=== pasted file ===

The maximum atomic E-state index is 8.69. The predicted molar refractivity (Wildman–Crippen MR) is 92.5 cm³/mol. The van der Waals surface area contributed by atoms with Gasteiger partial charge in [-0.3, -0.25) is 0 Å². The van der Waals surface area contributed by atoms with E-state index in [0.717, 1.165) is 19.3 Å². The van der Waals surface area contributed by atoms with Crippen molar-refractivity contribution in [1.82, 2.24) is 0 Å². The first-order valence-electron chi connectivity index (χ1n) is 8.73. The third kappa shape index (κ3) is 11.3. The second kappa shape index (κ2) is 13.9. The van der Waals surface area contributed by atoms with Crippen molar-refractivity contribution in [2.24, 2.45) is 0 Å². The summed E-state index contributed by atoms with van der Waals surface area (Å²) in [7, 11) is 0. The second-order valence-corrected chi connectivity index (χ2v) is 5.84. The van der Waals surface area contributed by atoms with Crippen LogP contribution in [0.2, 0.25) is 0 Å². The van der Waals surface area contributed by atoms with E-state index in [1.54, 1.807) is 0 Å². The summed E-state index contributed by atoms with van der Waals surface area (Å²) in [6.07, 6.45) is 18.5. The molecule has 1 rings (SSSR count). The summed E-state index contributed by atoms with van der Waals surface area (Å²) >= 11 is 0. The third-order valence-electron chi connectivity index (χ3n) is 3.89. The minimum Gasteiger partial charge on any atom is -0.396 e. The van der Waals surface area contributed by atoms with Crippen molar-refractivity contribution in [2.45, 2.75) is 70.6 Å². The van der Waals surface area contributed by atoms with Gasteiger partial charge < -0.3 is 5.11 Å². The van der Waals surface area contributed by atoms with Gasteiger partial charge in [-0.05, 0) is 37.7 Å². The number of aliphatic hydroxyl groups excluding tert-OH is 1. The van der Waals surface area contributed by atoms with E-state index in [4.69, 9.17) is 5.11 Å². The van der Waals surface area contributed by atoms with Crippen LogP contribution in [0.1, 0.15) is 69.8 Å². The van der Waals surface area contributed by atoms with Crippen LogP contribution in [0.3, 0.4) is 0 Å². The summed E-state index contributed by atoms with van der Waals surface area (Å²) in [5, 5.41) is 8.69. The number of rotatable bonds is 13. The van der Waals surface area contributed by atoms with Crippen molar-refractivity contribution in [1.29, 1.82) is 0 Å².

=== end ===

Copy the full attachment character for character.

The maximum atomic E-state index is 8.69. The predicted molar refractivity (Wildman–Crippen MR) is 92.5 cm³/mol. The van der Waals surface area contributed by atoms with Gasteiger partial charge in [-0.3, -0.25) is 0 Å². The van der Waals surface area contributed by atoms with E-state index in [0.717, 1.165) is 19.3 Å². The van der Waals surface area contributed by atoms with Crippen molar-refractivity contribution in [1.82, 2.24) is 0 Å². The first-order valence-electron chi connectivity index (χ1n) is 8.73. The third kappa shape index (κ3) is 11.3. The second kappa shape index (κ2) is 13.9. The van der Waals surface area contributed by atoms with Crippen molar-refractivity contribution in [2.24, 2.45) is 0 Å². The summed E-state index contributed by atoms with van der Waals surface area (Å²) in [7, 11) is 0. The second-order valence-corrected chi connectivity index (χ2v) is 5.84. The van der Waals surface area contributed by atoms with Crippen LogP contribution in [0.2, 0.25) is 0 Å². The van der Waals surface area contributed by atoms with E-state index in [1.54, 1.807) is 0 Å². The summed E-state index contributed by atoms with van der Waals surface area (Å²) in [6.07, 6.45) is 18.5. The molecule has 1 rings (SSSR count). The summed E-state index contributed by atoms with van der Waals surface area (Å²) >= 11 is 0. The third-order valence-electron chi connectivity index (χ3n) is 3.89. The minimum Gasteiger partial charge on any atom is -0.396 e. The van der Waals surface area contributed by atoms with Crippen molar-refractivity contribution in [2.45, 2.75) is 70.6 Å². The van der Waals surface area contributed by atoms with Gasteiger partial charge < -0.3 is 5.11 Å². The van der Waals surface area contributed by atoms with Gasteiger partial charge in [-0.05, 0) is 37.7 Å². The number of aliphatic hydroxyl groups excluding tert-OH is 1. The van der Waals surface area contributed by atoms with E-state index in [4.69, 9.17) is 5.11 Å². The van der Waals surface area contributed by atoms with Crippen LogP contribution in [0.1, 0.15) is 69.8 Å². The van der Waals surface area contributed by atoms with Crippen LogP contribution in [0.3, 0.4) is 0 Å². The summed E-state index contributed by atoms with van der Waals surface area (Å²) in [5, 5.41) is 8.69. The number of rotatable bonds is 13. The van der Waals surface area contributed by atoms with Crippen molar-refractivity contribution in [1.29, 1.82) is 0 Å².